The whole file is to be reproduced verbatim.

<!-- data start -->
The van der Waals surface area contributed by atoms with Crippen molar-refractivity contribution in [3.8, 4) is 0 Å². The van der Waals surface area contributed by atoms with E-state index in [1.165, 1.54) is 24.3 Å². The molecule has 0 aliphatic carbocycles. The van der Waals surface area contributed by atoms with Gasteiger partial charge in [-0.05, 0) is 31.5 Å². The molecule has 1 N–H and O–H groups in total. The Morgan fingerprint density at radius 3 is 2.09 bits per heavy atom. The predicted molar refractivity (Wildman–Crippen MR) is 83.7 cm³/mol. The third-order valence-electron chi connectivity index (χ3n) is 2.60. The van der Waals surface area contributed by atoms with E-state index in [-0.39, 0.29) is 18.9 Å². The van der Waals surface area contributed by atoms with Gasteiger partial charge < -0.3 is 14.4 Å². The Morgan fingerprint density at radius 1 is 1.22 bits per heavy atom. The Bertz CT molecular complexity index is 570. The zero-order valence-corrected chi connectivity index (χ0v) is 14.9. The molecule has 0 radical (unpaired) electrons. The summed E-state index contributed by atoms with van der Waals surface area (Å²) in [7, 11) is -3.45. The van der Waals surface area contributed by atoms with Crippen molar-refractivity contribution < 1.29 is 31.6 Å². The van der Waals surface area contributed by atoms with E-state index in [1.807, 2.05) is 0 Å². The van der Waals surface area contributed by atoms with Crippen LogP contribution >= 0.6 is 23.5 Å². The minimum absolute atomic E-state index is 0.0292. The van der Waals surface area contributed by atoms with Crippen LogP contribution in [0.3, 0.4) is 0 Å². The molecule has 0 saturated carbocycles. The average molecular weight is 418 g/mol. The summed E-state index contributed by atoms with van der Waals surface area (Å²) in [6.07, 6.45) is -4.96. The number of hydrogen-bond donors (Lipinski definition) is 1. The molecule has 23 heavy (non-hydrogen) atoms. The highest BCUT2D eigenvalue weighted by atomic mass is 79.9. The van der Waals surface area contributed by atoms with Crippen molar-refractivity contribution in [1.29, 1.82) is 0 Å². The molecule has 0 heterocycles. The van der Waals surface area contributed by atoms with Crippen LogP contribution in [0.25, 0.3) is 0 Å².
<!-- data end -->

The van der Waals surface area contributed by atoms with Crippen molar-refractivity contribution in [3.8, 4) is 0 Å². The van der Waals surface area contributed by atoms with E-state index in [1.165, 1.54) is 24.3 Å². The molecule has 0 aliphatic carbocycles. The van der Waals surface area contributed by atoms with Gasteiger partial charge in [-0.05, 0) is 31.5 Å². The molecule has 1 N–H and O–H groups in total. The Morgan fingerprint density at radius 3 is 2.09 bits per heavy atom. The predicted molar refractivity (Wildman–Crippen MR) is 83.7 cm³/mol. The third-order valence-electron chi connectivity index (χ3n) is 2.60. The van der Waals surface area contributed by atoms with E-state index in [-0.39, 0.29) is 18.9 Å². The van der Waals surface area contributed by atoms with Gasteiger partial charge < -0.3 is 14.4 Å². The Morgan fingerprint density at radius 1 is 1.22 bits per heavy atom. The Bertz CT molecular complexity index is 570. The zero-order valence-corrected chi connectivity index (χ0v) is 14.9. The molecule has 0 radical (unpaired) electrons. The summed E-state index contributed by atoms with van der Waals surface area (Å²) in [7, 11) is -3.45. The van der Waals surface area contributed by atoms with Crippen molar-refractivity contribution < 1.29 is 31.6 Å². The van der Waals surface area contributed by atoms with E-state index in [1.807, 2.05) is 0 Å². The van der Waals surface area contributed by atoms with Crippen LogP contribution >= 0.6 is 23.5 Å². The minimum absolute atomic E-state index is 0.0292. The van der Waals surface area contributed by atoms with Crippen LogP contribution in [0.3, 0.4) is 0 Å². The molecule has 0 saturated carbocycles. The average molecular weight is 418 g/mol. The summed E-state index contributed by atoms with van der Waals surface area (Å²) in [6.07, 6.45) is -4.96. The number of hydrogen-bond donors (Lipinski definition) is 1. The molecule has 23 heavy (non-hydrogen) atoms. The highest BCUT2D eigenvalue weighted by atomic mass is 79.9. The van der Waals surface area contributed by atoms with Crippen molar-refractivity contribution in [1.29, 1.82) is 0 Å². The molecule has 0 heterocycles. The van der Waals surface area contributed by atoms with Crippen LogP contribution in [0.25, 0.3) is 0 Å².